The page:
The title caught my eye.
Is franchising an empire built on brand-induced self-delusion?
If it is, then it appears to be just one in our post-modern world where any means justify the economic ends. So says a Pulitzer Prize winner, anyway.
The first chapter (The Illusion of Literacy) starts off with a bang. A quote from one of my favourite thinkers, John Ralston Saul that I’ve mentioned before (1., 2., 3., & 4.).
I especially like his contrary opinions about expertise: see Experts? We don’t need no stinkin’ professionals. Franchise law is an example of the hollowed-out perfection of the expert literate man.
Hedges lifts this quote from Saul’s 1992 book, Voltaire’s Bastards: The Dictatorship of Reason in the West:
Now the death of God combined with the perfection of the image has brought us to a whole new state of expectation. We are the image. We are the viewer and the viewed. There is no other distracting presence. And that image has all the Godly powers. It kills at will. Kills effortlessly. Kills beautifully. It dispenses morality. Judges endlessly. The electronic image is man as God and the ritual involved leads us not to a mysterious Holy Trinity but back to ourselves. In the absence of a clear understanding that we are now the only source, these images cannot help but return to the expression of magic and fear proper to idolatrous societies. This in turn facilitates the use of the electronic image as propaganda by whoever can control some part of it.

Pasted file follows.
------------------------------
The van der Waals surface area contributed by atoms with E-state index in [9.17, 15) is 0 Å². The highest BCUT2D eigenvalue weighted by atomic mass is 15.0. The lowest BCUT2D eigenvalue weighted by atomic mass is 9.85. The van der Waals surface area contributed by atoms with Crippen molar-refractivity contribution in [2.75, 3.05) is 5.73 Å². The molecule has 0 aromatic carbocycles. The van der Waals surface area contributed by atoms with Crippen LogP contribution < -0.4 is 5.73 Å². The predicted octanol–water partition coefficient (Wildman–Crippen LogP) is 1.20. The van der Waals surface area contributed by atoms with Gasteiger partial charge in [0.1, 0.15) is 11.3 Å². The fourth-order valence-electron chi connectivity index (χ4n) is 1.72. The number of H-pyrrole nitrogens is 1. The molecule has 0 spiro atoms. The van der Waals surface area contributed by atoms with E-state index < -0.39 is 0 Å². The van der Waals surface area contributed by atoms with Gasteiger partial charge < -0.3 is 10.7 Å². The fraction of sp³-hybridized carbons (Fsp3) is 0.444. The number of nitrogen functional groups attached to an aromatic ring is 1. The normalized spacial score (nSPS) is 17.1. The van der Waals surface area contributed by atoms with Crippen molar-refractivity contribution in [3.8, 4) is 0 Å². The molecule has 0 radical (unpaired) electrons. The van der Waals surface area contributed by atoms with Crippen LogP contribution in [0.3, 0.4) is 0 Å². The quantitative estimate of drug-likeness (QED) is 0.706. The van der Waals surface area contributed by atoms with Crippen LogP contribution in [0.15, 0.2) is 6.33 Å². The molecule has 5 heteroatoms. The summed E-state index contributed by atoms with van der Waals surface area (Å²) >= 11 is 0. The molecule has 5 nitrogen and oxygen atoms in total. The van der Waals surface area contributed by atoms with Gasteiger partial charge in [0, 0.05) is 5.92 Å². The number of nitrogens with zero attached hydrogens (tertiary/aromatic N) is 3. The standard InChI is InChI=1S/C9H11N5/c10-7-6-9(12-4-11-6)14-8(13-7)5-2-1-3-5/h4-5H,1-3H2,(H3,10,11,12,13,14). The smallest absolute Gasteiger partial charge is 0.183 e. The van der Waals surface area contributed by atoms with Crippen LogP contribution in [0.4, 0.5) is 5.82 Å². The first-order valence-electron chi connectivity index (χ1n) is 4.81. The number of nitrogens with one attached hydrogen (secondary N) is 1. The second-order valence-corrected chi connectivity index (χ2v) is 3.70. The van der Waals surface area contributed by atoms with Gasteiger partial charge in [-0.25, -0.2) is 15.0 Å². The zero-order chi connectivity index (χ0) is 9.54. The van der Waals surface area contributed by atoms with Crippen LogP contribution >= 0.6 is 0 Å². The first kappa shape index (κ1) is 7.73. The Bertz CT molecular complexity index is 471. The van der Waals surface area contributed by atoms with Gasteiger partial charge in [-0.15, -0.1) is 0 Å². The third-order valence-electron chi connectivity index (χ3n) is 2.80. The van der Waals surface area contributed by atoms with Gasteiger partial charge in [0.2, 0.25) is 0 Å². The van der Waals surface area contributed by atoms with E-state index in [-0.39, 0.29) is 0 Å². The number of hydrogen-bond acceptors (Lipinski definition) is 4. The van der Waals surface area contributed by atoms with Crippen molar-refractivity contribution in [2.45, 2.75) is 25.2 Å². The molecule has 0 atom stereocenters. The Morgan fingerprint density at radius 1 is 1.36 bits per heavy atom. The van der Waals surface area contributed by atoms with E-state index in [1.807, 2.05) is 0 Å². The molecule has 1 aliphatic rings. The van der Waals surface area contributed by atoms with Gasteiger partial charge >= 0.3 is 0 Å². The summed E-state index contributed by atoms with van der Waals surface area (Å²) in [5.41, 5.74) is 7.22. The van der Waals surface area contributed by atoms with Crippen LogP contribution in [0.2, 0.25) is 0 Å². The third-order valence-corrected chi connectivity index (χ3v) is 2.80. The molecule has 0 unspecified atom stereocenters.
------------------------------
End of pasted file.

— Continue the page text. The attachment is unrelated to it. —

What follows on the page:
Again: …the use of the electronic image as propaganda by whoever can control some part of it.
Case in Point: A new television show named How’d You Get So Rich? features, of all players in this drama, a franchisee attorney (YouTube). This “news” is then picked up the industry-financed social media apologists, not just once, but twice.
Nothing says sincere, honest and authentic in both a visual and journalist sense, as the two words together: Joan Rivers. Celebrity spokespeople have been used in franchising brand management for a long time but sometimes it’s a double-edged sword.
Is this a too cynical interpretation of this type of modern myth-making?
Humble but poor outsider + scrub toilets + Harvard MBA/law + In Communion with the holy American Church of Franchising = A Saint’s story (millionaire, cars, 2nd wife, fame).
I wonder what the majority of mom-and-pop franchise investors would like to say to Mr. Zarco? Is he their champion of the underdog? Does his story reflect this people’s:
- life reality or
- is this just another in a long line of cheesy attempts to lure more life savings into a dying empire, noteworthy since this is an unbelievably desperate economic/employment times?
An inspiring story on a marketing and franchising level.
And personally, to me anyways.